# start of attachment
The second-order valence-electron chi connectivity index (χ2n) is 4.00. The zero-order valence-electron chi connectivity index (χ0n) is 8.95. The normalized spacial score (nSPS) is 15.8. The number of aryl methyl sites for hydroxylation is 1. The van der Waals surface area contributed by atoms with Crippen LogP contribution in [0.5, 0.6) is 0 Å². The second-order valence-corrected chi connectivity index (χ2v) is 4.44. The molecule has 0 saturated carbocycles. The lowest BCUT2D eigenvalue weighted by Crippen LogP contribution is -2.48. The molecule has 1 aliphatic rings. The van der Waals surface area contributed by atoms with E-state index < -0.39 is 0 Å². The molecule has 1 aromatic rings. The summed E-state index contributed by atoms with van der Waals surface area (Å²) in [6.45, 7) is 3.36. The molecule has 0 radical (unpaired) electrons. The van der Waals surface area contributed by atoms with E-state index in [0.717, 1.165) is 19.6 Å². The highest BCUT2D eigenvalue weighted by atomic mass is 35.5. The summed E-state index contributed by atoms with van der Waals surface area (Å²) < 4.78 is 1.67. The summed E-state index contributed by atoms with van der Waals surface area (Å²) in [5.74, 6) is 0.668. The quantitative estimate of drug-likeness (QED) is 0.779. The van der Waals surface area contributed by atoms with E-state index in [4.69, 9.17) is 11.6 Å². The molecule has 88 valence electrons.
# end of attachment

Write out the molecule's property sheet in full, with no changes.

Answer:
The second-order valence-electron chi connectivity index (χ2n) is 4.00. The zero-order valence-electron chi connectivity index (χ0n) is 8.95. The normalized spacial score (nSPS) is 15.8. The number of aryl methyl sites for hydroxylation is 1. The van der Waals surface area contributed by atoms with Crippen LogP contribution in [0.5, 0.6) is 0 Å². The second-order valence-corrected chi connectivity index (χ2v) is 4.44. The molecule has 0 saturated carbocycles. The lowest BCUT2D eigenvalue weighted by Crippen LogP contribution is -2.48. The molecule has 1 aliphatic rings. The van der Waals surface area contributed by atoms with E-state index < -0.39 is 0 Å². The molecule has 1 aromatic rings. The summed E-state index contributed by atoms with van der Waals surface area (Å²) in [6.45, 7) is 3.36. The molecule has 0 radical (unpaired) electrons. The van der Waals surface area contributed by atoms with E-state index in [0.717, 1.165) is 19.6 Å². The highest BCUT2D eigenvalue weighted by atomic mass is 35.5. The summed E-state index contributed by atoms with van der Waals surface area (Å²) < 4.78 is 1.67. The summed E-state index contributed by atoms with van der Waals surface area (Å²) in [5.74, 6) is 0.668. The quantitative estimate of drug-likeness (QED) is 0.779. The van der Waals surface area contributed by atoms with E-state index in [4.69, 9.17) is 11.6 Å². The molecule has 88 valence electrons.